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Time to Take out the Violin: Play A Song...

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When I was talking to a friend about all the things I had seen on the ACLU's website, the contents of actual FBI documents and the long list of ACLU clients, and the info here on Opednews, based on which I was "Singing" my doom and gloom song, the friend did something really funny. She pretended to take out her violin, "played" and smirked in a sarcastic but loving, funny way of her own. "Doom and gloom! There is noooooo solution! All is going to be baaaad and there is no answer to aaaaaannnyyyy of of the problems!" I just had to laugh. She cut through, in her own humorous way, with a message which I, for my own best good, needed to hear. And her humor and physical demonstration drove the point home all the more. It was really funny and I really thank her for it.

So folks, if this reprimand comes, it's because I am guilty too. We all make mistakes and we all are in this human boat together.

And what I want to point out is that I am seeing the same theme here on Opednews:

Doooom and gloooom!!! Prepare yourselves! There is no way out! Never! Get ready: Here's the rollercoaster ride to hell! All aboard that's comin' aboard, which is all of us, willy-nilly! And there's no way out, never-never!

Well, my experience in life with fear in particular (because I will confess that I am very good at "doing" fear) is that what I fear almost never happens.

Now don't misconstrue what I am saying, please. Don't misquote and say that I said that it *never* happens. I said, "almost" never.

I also appreciate and agree with people who assert that our country is in very serious trouble. There simply is not a doubt about it. Further, the matters at stake concern truly criminal matters of a high order, and nothing less. I will couch it in absolutely no softer terms than that, and will spare the crazed non-stop criminals no justice in my judgement. Never. Not at all.

However, here is something that I have learned about fear, and I want to point it out:

When we have circumstances in front of us, with our logical mind we see an outcome as "substantiated" (in our mind) by the evidence we are weighing in the balance. In other words, we think "This is happening, therefore this will be the outcome". Or another way of saying, "x=y" instead of thinking: "X=y OR Z OR Q OR something else. ALL are possible".

So in other words, for every set of circumstances which we face, any number of outcomes CAN be the possibilities. Yes the worst that we fear can happen. But just because it *can*, does it necessarily have to mean that it *will*?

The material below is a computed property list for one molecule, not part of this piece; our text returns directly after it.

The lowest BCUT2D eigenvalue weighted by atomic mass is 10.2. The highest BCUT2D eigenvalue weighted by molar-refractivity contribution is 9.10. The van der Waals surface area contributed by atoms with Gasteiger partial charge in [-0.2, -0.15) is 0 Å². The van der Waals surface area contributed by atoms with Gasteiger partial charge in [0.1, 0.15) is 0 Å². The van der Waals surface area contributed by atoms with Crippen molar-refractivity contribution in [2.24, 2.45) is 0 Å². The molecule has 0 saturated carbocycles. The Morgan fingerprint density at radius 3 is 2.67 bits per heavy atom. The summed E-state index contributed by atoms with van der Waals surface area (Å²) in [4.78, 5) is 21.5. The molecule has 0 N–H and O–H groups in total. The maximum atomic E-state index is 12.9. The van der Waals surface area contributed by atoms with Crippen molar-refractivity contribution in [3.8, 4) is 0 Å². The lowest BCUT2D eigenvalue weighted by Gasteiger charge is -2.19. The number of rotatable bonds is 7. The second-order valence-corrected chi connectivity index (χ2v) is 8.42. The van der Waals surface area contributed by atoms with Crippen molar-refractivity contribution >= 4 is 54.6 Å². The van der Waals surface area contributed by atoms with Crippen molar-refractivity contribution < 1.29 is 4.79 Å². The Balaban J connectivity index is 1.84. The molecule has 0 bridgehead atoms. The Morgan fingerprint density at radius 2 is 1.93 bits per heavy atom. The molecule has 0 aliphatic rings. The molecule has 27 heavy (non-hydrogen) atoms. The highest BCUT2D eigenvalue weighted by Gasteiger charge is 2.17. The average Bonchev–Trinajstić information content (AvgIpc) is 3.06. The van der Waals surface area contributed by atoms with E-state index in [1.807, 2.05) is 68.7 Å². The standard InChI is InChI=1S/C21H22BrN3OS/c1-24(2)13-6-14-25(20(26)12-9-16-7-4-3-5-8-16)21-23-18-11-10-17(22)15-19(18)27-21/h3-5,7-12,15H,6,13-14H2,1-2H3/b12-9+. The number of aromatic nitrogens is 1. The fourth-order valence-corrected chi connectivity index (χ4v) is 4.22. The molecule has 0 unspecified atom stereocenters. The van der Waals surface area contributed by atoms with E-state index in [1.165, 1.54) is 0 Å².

Castigate me if you like, but I assert whole-heartedly that even under the most heinous of circumstances, there can be any number of outcomes. Life is so full of surprises: Haven't we all experienced that in our lives, at some point or other? Haven't we all had the experience that when something bad is happening, or threatens to happen, that hope is just around the corner? Haven't we all felt at some point or other as if we were going to die (or the equivalent), and just when we thought there *was* no hope, just then hope came? And further, that the solutions were simple instead of complicated as the "Evidence" in front of us threatened to be?

"Big problems, simple solutions". That's my motto.

Okay, I don't pretend that our country's problems have any simple solutions right now. But I am still making a point.

There's always hope.

I want to suggest that the best thing any of us here on Opednews can do is to buy a copy of "The Feeling Good Handbook" by David Burns, MD. It's a fantastic book with worksheets helping the reader to identify and refute negative beliefs in one's head. The practical exercises, and identifying the common thought patterns, are fantastically effective. I cannot recommend this book more heartily for those fraught with anxiety, as many of us here on Opednews appear to be.

Further, I want to assert something for which I may be shot down. I will say it anyway, in the spirit of standing up for what is right instead of looking out for my own self, just as I am (usually) inclined to do:

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This quote summarizes the nature of my concerns and the content of personal experiences which stir my activism: "Necessity is the plea for every infringement on human freedom. It is the argument of tyrants; it is the creed of slaves". --Paul (more...)
 

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I think the writer makes a good point. Research sh... by mssarnhatt on Saturday, Nov 29, 2008 at 6:11:12 PM
I think the writer makes a good point. Research sh... by mssarnhatt on Saturday, Nov 29, 2008 at 6:19:53 PM
Thanks, this is a great reasource on some of the c... by William Whitten on Sunday, Nov 30, 2008 at 9:42:48 PM
Yea...I remember that one from when we were little... by William Whitten on Sunday, Nov 30, 2008 at 6:52:58 PM